fretjam guitar lessons logo

email iconyoutube buttonGoogle Plus iconRSS icon
Home > Scales > Major Scale Formula

Jamplay banner

The Major Scale Formula

In the introductory major scale lesson, we learned its basic intervals - the whole step and half step building blocks of the scale. This lesson will delve a bit deeper into how these intervals are formed. We can call this the major scale formula.

The most effective way of breaking down this formula is to see it in relation to the chromatic scale - the entire twelve notes of the guitar. The major scale uses just seven notes from the twelve tone chromatic scale, which is what gives us its unique intervals - the spaces between each note in the scale.

The table below shows us the twelve chromatic scale degrees. Each one can be seen as a half step/semitone interval from the previous/next. I've highlighted in yellow which of these intervals are used by the major scale...

Chromatic Scale 1 b2 2 #2
3 4 #4
5 #5
6 #6
7 1

So as you can see, there are no sharp or flat degrees in the major scale - 1  2  3  4  5  6  7

We can also see that some degrees in the major scale are a half step apart and others a whole step apart.

1 - 2  =  Whole step
2 - 3  =  Whole step
3 - 4  =  Half step
4 - 5  =  Whole step
5 - 6  =  Whole step
6 - 7  =  Whole step
7 - 1  =  Half step

Just remember, there is a half step between the 3rd and 4th, 7th and root.

This gives us the interval formula of W W H W W W H. Two whole steps followed by three whole steps.

Each degree of the scale can also be given an interval name in relation to the root (1) note.

1 - 2  =  major second
1 - 3  =  major third
1 - 4  =  perfect fourth
1 - 5  =  perfect fifth
1 - 6  =  major sixth
1 - 7  =  major seventh
1 - 1  =  unison

Another way of looking at it is to see a sequence of major 3rd and minor 3rd intervals...

1 w
2 w
3 4 w
5 w
6 w
7 1 w 2

Major 3rd interval  =  two whole steps
Minor 3rd interval  =  one and a half steps

1 - 3  =  major 3rd
2 - 4  =  minor 3rd
3 - 5  =  minor 3rd
4 - 6  =  major 3rd
5 - 7  =  major 3rd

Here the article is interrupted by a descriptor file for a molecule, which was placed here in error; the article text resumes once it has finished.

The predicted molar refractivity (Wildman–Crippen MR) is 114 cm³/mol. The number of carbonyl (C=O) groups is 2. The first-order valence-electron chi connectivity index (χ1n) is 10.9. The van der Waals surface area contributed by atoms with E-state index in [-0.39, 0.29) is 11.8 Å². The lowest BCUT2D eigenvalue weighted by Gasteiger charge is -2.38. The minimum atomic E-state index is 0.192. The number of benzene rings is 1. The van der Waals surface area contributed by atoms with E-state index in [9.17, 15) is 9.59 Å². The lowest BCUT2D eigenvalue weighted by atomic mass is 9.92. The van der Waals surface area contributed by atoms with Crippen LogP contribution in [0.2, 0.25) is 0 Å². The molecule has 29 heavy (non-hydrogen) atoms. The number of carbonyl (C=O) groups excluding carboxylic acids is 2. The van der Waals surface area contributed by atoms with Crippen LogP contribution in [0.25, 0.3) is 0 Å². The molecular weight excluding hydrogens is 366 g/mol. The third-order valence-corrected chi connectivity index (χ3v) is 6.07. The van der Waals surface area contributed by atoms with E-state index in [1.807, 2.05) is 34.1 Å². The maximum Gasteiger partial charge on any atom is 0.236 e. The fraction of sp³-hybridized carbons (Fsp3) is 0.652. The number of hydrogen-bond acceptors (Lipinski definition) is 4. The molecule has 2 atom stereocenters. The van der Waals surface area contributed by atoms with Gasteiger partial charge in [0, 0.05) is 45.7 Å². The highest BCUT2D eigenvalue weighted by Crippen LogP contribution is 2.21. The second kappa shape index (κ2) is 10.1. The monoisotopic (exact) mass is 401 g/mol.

6 - 1  =  minor 3rd
7 - 2  =  minor 3rd

Later, we'll learn about the significance of these major and minor 3rd intervals, using them to build chords for harmonising the major scale.

If we use the same table as before, but this time use note names, we can see which notes make up the C major scale (it's C major because C is the root)...

Chromatic Scale C C#
D D#
E F F#
G G#
A A#

I have to admit, I never fully memorised the major scale's note names for every root. I prefer to memorise the interval relationships we looked at earlier. As long as you know the interval formula of the scale, you should be able to play the scale in any key simply by moving the root to the appropriate note (e.g. D major = D, E major = E, C# major = C#) and visualising the interval sequence from that position.

Of course, you'll need to be able to visualise the scale on the fretboard. See the links below for more lessons that will help you with this.

  Like This? Subscribe & Learn More...

Subscribe to the fretjam newsletter below for updates and extras, plus grab your free copy of Uncommon Chords: 101 Vibrant Voicings You Won't Find on a Typical Chord Chart.

Enter Your Email To Get Your Free Copy

Don't worry -- your email address is totally secure.
I promise to use it only to send you the fretjam newsletter.

blog comments powered by Disqus

Related Lessons

Major Scale Positions

Major Scale Exercises

More on Guitar Scales

Elmore 50 Ways banner

  -  Help  -  Donate  -  About  -  Contact  -  Site Policies

Subscribe to me on YouTubesmall RSS feed buttonBe Yourself On Guitar                                                       By Mike Beatham Copyright © 2016